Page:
Survivors detail effects of sexual assault in Naval Academy midshipman's court-martial
By HEATHER MONGILIO | The Capital | Published: August 14, 2020
ANNAPOLIS, Md. (Tribune News Service) — An ensign in the Navy worried how being labeled a sexual assault victim would affect her naval career. She wanted people to see her as a team captain or an accomplished midshipman. Never a victim.
She recalled a time when she was at the Naval Academy where she had to give a speech before the superintendent and commandant of the midshipmen.
“And all I could see is them looking back at me and wondering if they saw me as a victim or as ... a first class midshipman,” she said.
She was the first of three sexual assault survivors to testify in the court-martial against midshipman Nixon Keago, whose sentencing was scheduled to begin at 9 a.m. Friday. He was found guilty of sexual assault, attempted sexual assault, obstruction of justice and burglary. The Capital does not identify survivors of sexual assault.
After the ensign’s sexual assault, while at the Naval Academy, her schoolwork and her relationship with her family suffered. It changed her personality.
She was also plagued with guilt, she said, after hearing about the other incidences with the midshipmen.
“I felt that if I had reported earlier, these things may not have happened to [the two midshipmen,]” she said.
Keago is the latest midshipman to go to court-martial on sexual assault charges. A midshipman was found not guilty in 2019 after being charged with sexual assault.
The Naval Academy leadership has preached a no-tolerance policy for sexual assault. But even as people talk about zero tolerance, reports of sexual violence at the academy rose.
The academy reported 33 sexual assault reports for the 2018-2019 academic year, an increase of five from the previous year. Sexual harassment reports also rose from two to four.
Some of the incidents that led to Keago’s charges occurred during that time period.
The ensign’s testimony during the court-martial in July was followed by the last woman to report that he attempted to sexually assault her while at a Naval Fleet Week in New York.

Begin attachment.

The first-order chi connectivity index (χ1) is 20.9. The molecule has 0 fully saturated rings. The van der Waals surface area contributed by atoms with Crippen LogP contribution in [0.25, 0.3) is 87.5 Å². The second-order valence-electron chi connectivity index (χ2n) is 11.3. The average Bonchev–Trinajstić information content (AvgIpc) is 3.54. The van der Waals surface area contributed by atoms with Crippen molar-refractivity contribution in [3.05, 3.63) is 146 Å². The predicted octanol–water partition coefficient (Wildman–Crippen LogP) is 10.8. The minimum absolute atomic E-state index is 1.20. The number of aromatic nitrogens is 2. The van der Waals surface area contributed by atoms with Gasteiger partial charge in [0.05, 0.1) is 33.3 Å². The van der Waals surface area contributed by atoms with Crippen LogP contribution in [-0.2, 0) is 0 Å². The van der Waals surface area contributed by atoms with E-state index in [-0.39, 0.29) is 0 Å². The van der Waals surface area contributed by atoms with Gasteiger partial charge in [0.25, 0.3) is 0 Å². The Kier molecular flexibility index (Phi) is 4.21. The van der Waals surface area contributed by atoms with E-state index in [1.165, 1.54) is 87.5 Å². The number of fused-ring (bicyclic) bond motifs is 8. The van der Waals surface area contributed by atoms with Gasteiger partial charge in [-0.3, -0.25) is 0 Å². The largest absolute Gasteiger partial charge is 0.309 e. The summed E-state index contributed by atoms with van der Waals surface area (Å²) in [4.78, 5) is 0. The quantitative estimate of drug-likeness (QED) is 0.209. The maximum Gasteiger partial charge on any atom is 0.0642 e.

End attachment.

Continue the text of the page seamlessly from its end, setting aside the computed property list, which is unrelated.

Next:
Like the ensign before her, the midshipman said she had trouble sleeping. She was angry and felt like she couldn’t trust anyone.
“Before the incident, I didn’t feel vulnerable to the world,” she said.
The midshipman also gave an unsworn statement, in which she told the court how she no longer feels safe in a male-dominated academy. Even after other allegations against Keago, the academy let him attend the Fleet Week cruise, she said.
“I felt and I still feel as if the academy betrayed me,” she said.
The last to testify was the midshipman whose report opened the investigation into Keago that eventually led to the charges and the court-martial.
The midshipman took a deep breath as she sat in the same witness box where she had gone through the night of the assault. The courtroom was silent. Silent as she walked to the witness stand. Silent as she left it.
The first week after the assault was the worst, she said.
She could not sleep after Keago attacked her. She tried to change her mattress in hopes that it would help. It did not. The lack of sleep meant she would fall asleep in class. When she did sleep, she had nightmares of Keago assaulting her.
“I just can’t put that image from my mind,” she testified.
It also changed her behavior, she said. The midshipman was uncomfortable around men. She tried locking her room at Bancroft Hall, but the door’s locking mechanism meant she ended up locking her roommate out. So instead, she would use boxes and furniture to keep her room safe.
“Our room looked like an episode of hoarders,” she said.
The midshipman still thinks about the sexual assault, she said.
“I wish I didn’t have to think about it anymore,” she said.
The defense was also able to call witnesses during the trial, including Keago’s adoptive mother, his sister and an adoptive sister.
All talked about Keago’s background, how he came to the United States seven years after his mother’s death in Kenya. How he grew up in poverty.
They talked about how he enlisted in the Marine Corps before working to attend the academy.
And they talked about his role in their children’s lives and in his daughter’s life. Keago, in his own statement, also talked about his fear of his child growing up without him.
Sentencing in a military trial typically takes place after a guilty verdict and, in a court-martial, is run almost as if it was a mini-trial. The prosecution and defense attorneys both make opening and closing statements and call witnesses before deliberation.
In Keago’s case, the sentencing portion of the court-martial had started but then was delayed three weeks after Keago reportedly starting showing symptoms of COVID-19.
Keago’s sister, Nancy Moraa, said in an interview that the family has concerns about the sentencing. They worry that the delay will make it so the members forgot some of the emotional aspects of the testimony.
The defense had tried to delay the court-martial due to COVID-19 concerns, but Judge Capt. Aaron Rugh ultimately denied the motion.
The sentencing delay is evidence that the defense’s fears were correct, Moraa said.
In a letter Keago wrote, which Moraa sent to The Capital, Keago said he was innocent. As his defense attorneys claimed during the trial, he said the two incidents with the ensign and the midshipman on the Fleet Week cruise were consensual. He claims they only said it was sexual assault so they would not get in trouble.
With the first midshipmen to report, Keago said there was never anything sexual that happened between them. Instead, he said that he saw her drunkenly go back to her room and that he went to see if she was OK.
Moraa said that once the trial is complete, including sentencing, Keago will likely appeal.
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